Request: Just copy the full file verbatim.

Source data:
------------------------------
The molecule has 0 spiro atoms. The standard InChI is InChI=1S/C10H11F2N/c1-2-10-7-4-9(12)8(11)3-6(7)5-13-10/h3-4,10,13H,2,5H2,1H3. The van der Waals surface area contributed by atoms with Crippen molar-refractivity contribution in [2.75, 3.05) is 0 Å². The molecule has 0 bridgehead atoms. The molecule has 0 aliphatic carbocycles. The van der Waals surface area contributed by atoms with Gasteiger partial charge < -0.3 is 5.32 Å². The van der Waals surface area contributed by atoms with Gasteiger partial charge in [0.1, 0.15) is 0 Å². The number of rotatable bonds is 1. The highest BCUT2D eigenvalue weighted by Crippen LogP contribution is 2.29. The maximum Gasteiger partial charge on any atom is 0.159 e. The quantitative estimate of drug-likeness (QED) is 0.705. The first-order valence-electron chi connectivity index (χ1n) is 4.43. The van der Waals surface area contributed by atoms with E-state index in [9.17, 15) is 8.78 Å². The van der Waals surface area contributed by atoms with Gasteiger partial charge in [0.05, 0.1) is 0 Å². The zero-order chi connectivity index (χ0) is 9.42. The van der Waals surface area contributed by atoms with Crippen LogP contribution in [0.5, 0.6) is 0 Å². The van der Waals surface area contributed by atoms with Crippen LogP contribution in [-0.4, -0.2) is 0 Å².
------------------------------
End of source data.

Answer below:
The molecule has 0 spiro atoms. The standard InChI is InChI=1S/C10H11F2N/c1-2-10-7-4-9(12)8(11)3-6(7)5-13-10/h3-4,10,13H,2,5H2,1H3. The van der Waals surface area contributed by atoms with Crippen molar-refractivity contribution in [2.75, 3.05) is 0 Å². The molecule has 0 bridgehead atoms. The molecule has 0 aliphatic carbocycles. The van der Waals surface area contributed by atoms with Gasteiger partial charge < -0.3 is 5.32 Å². The van der Waals surface area contributed by atoms with Gasteiger partial charge in [0.1, 0.15) is 0 Å². The number of rotatable bonds is 1. The highest BCUT2D eigenvalue weighted by Crippen LogP contribution is 2.29. The maximum Gasteiger partial charge on any atom is 0.159 e. The quantitative estimate of drug-likeness (QED) is 0.705. The first-order valence-electron chi connectivity index (χ1n) is 4.43. The van der Waals surface area contributed by atoms with E-state index in [9.17, 15) is 8.78 Å². The van der Waals surface area contributed by atoms with Gasteiger partial charge in [0.05, 0.1) is 0 Å². The zero-order chi connectivity index (χ0) is 9.42. The van der Waals surface area contributed by atoms with Crippen LogP contribution in [0.5, 0.6) is 0 Å². The van der Waals surface area contributed by atoms with Crippen LogP contribution in [-0.4, -0.2) is 0 Å².